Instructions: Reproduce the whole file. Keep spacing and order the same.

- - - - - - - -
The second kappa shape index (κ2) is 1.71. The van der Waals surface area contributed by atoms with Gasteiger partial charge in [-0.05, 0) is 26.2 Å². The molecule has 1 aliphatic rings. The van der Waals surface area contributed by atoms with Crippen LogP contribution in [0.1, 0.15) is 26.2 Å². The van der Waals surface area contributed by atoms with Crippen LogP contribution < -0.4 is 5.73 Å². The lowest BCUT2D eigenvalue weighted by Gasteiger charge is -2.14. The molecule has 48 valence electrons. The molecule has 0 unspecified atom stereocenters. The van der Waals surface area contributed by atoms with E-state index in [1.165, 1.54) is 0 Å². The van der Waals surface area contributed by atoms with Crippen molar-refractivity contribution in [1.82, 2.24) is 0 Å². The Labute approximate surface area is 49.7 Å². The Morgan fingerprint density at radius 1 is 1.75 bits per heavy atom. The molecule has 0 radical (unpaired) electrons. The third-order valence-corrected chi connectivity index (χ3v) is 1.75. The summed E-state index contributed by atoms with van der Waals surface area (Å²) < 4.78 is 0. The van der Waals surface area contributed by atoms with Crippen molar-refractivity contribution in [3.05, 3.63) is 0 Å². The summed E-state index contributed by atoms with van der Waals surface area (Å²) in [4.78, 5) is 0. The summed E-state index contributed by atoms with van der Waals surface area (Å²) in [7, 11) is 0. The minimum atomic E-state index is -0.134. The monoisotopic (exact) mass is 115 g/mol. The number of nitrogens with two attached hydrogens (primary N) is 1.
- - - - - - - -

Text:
The second kappa shape index (κ2) is 1.71. The van der Waals surface area contributed by atoms with Gasteiger partial charge in [-0.05, 0) is 26.2 Å². The molecule has 1 aliphatic rings. The van der Waals surface area contributed by atoms with Crippen LogP contribution in [0.1, 0.15) is 26.2 Å². The van der Waals surface area contributed by atoms with Crippen LogP contribution < -0.4 is 5.73 Å². The lowest BCUT2D eigenvalue weighted by Gasteiger charge is -2.14. The molecule has 48 valence electrons. The molecule has 0 unspecified atom stereocenters. The van der Waals surface area contributed by atoms with E-state index in [1.165, 1.54) is 0 Å². The van der Waals surface area contributed by atoms with Crippen molar-refractivity contribution in [1.82, 2.24) is 0 Å². The Labute approximate surface area is 49.7 Å². The Morgan fingerprint density at radius 1 is 1.75 bits per heavy atom. The molecule has 0 radical (unpaired) electrons. The third-order valence-corrected chi connectivity index (χ3v) is 1.75. The summed E-state index contributed by atoms with van der Waals surface area (Å²) < 4.78 is 0. The van der Waals surface area contributed by atoms with Crippen molar-refractivity contribution in [3.05, 3.63) is 0 Å². The summed E-state index contributed by atoms with van der Waals surface area (Å²) in [4.78, 5) is 0. The summed E-state index contributed by atoms with van der Waals surface area (Å²) in [7, 11) is 0. The minimum atomic E-state index is -0.134. The monoisotopic (exact) mass is 115 g/mol. The number of nitrogens with two attached hydrogens (primary N) is 1.